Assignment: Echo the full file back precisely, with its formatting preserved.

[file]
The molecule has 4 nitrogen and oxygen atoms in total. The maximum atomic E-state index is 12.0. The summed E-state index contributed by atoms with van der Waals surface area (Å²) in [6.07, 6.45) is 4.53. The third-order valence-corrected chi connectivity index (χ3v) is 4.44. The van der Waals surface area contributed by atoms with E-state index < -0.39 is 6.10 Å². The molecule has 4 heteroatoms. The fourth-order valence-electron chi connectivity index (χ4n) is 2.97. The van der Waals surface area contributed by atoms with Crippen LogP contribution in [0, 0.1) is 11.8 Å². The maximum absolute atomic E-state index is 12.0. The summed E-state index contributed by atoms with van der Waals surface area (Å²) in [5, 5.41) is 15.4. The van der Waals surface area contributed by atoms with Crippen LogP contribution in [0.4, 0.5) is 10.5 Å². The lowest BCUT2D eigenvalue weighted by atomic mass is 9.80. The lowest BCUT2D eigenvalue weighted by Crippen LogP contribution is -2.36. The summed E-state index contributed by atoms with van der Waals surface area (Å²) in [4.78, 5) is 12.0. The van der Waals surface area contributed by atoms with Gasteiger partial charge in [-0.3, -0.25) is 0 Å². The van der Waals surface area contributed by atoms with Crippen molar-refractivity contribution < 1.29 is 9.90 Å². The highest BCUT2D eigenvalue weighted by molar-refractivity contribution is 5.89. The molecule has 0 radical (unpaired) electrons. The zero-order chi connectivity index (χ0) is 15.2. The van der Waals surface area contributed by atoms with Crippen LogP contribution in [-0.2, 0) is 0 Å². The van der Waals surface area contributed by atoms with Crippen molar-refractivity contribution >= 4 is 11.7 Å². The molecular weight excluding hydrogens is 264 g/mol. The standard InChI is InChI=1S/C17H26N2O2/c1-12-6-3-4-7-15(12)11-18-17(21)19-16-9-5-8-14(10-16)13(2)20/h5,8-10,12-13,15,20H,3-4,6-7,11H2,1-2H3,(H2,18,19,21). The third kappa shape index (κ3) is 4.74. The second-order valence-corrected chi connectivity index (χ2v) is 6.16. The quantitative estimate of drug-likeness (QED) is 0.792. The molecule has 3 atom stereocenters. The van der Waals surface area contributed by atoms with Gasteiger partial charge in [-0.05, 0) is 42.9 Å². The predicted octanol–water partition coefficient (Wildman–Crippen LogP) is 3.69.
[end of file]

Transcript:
The molecule has 4 nitrogen and oxygen atoms in total. The maximum atomic E-state index is 12.0. The summed E-state index contributed by atoms with van der Waals surface area (Å²) in [6.07, 6.45) is 4.53. The third-order valence-corrected chi connectivity index (χ3v) is 4.44. The van der Waals surface area contributed by atoms with E-state index < -0.39 is 6.10 Å². The molecule has 4 heteroatoms. The fourth-order valence-electron chi connectivity index (χ4n) is 2.97. The van der Waals surface area contributed by atoms with Crippen LogP contribution in [0, 0.1) is 11.8 Å². The maximum absolute atomic E-state index is 12.0. The summed E-state index contributed by atoms with van der Waals surface area (Å²) in [5, 5.41) is 15.4. The van der Waals surface area contributed by atoms with Crippen LogP contribution in [0.4, 0.5) is 10.5 Å². The lowest BCUT2D eigenvalue weighted by atomic mass is 9.80. The lowest BCUT2D eigenvalue weighted by Crippen LogP contribution is -2.36. The summed E-state index contributed by atoms with van der Waals surface area (Å²) in [4.78, 5) is 12.0. The van der Waals surface area contributed by atoms with Gasteiger partial charge in [-0.3, -0.25) is 0 Å². The van der Waals surface area contributed by atoms with Crippen molar-refractivity contribution < 1.29 is 9.90 Å². The highest BCUT2D eigenvalue weighted by molar-refractivity contribution is 5.89. The molecule has 0 radical (unpaired) electrons. The zero-order chi connectivity index (χ0) is 15.2. The van der Waals surface area contributed by atoms with Crippen LogP contribution in [-0.2, 0) is 0 Å². The van der Waals surface area contributed by atoms with Crippen molar-refractivity contribution >= 4 is 11.7 Å². The molecular weight excluding hydrogens is 264 g/mol. The standard InChI is InChI=1S/C17H26N2O2/c1-12-6-3-4-7-15(12)11-18-17(21)19-16-9-5-8-14(10-16)13(2)20/h5,8-10,12-13,15,20H,3-4,6-7,11H2,1-2H3,(H2,18,19,21). The third kappa shape index (κ3) is 4.74. The second-order valence-corrected chi connectivity index (χ2v) is 6.16. The quantitative estimate of drug-likeness (QED) is 0.792. The molecule has 3 atom stereocenters. The van der Waals surface area contributed by atoms with Gasteiger partial charge in [-0.05, 0) is 42.9 Å². The predicted octanol–water partition coefficient (Wildman–Crippen LogP) is 3.69.